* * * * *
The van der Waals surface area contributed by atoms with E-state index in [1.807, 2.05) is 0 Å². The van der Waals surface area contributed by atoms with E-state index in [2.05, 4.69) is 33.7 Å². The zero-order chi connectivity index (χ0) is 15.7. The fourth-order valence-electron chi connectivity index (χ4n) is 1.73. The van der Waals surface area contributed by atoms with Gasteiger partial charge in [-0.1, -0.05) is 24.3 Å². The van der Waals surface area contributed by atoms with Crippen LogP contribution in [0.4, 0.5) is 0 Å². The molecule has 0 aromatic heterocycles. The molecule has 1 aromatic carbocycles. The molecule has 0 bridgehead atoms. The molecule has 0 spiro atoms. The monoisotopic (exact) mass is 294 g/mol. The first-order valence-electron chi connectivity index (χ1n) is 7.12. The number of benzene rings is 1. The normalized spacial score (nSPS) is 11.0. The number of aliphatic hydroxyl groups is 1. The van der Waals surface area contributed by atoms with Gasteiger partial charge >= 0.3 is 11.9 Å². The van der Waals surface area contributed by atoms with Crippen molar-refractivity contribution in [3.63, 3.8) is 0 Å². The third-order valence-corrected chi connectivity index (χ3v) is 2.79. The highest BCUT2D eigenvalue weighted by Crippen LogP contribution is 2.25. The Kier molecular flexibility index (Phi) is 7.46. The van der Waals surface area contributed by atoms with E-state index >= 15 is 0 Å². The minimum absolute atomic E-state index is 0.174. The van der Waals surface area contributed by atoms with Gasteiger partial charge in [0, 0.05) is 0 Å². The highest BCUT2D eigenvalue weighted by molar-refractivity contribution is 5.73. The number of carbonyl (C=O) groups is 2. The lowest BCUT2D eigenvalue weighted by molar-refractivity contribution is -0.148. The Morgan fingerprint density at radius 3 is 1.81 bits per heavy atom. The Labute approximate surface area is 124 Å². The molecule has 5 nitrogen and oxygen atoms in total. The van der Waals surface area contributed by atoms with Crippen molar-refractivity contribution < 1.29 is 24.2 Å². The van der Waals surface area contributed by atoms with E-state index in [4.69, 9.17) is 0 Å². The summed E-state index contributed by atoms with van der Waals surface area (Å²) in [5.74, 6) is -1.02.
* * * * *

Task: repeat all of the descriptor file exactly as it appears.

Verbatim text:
The van der Waals surface area contributed by atoms with E-state index in [1.807, 2.05) is 0 Å². The van der Waals surface area contributed by atoms with E-state index in [2.05, 4.69) is 33.7 Å². The zero-order chi connectivity index (χ0) is 15.7. The fourth-order valence-electron chi connectivity index (χ4n) is 1.73. The van der Waals surface area contributed by atoms with Gasteiger partial charge in [-0.1, -0.05) is 24.3 Å². The van der Waals surface area contributed by atoms with Crippen LogP contribution in [0.4, 0.5) is 0 Å². The molecule has 0 aromatic heterocycles. The molecule has 1 aromatic carbocycles. The molecule has 0 bridgehead atoms. The molecule has 0 spiro atoms. The monoisotopic (exact) mass is 294 g/mol. The first-order valence-electron chi connectivity index (χ1n) is 7.12. The number of benzene rings is 1. The normalized spacial score (nSPS) is 11.0. The number of aliphatic hydroxyl groups is 1. The van der Waals surface area contributed by atoms with Gasteiger partial charge >= 0.3 is 11.9 Å². The van der Waals surface area contributed by atoms with Crippen molar-refractivity contribution in [3.63, 3.8) is 0 Å². The third-order valence-corrected chi connectivity index (χ3v) is 2.79. The highest BCUT2D eigenvalue weighted by Crippen LogP contribution is 2.25. The Kier molecular flexibility index (Phi) is 7.46. The van der Waals surface area contributed by atoms with E-state index >= 15 is 0 Å². The minimum absolute atomic E-state index is 0.174. The van der Waals surface area contributed by atoms with Gasteiger partial charge in [0, 0.05) is 0 Å². The highest BCUT2D eigenvalue weighted by molar-refractivity contribution is 5.73. The number of carbonyl (C=O) groups is 2. The lowest BCUT2D eigenvalue weighted by molar-refractivity contribution is -0.148. The Morgan fingerprint density at radius 3 is 1.81 bits per heavy atom. The Labute approximate surface area is 124 Å². The molecule has 5 nitrogen and oxygen atoms in total. The van der Waals surface area contributed by atoms with Crippen molar-refractivity contribution < 1.29 is 24.2 Å². The van der Waals surface area contributed by atoms with E-state index in [4.69, 9.17) is 0 Å². The summed E-state index contributed by atoms with van der Waals surface area (Å²) in [5.74, 6) is -1.02.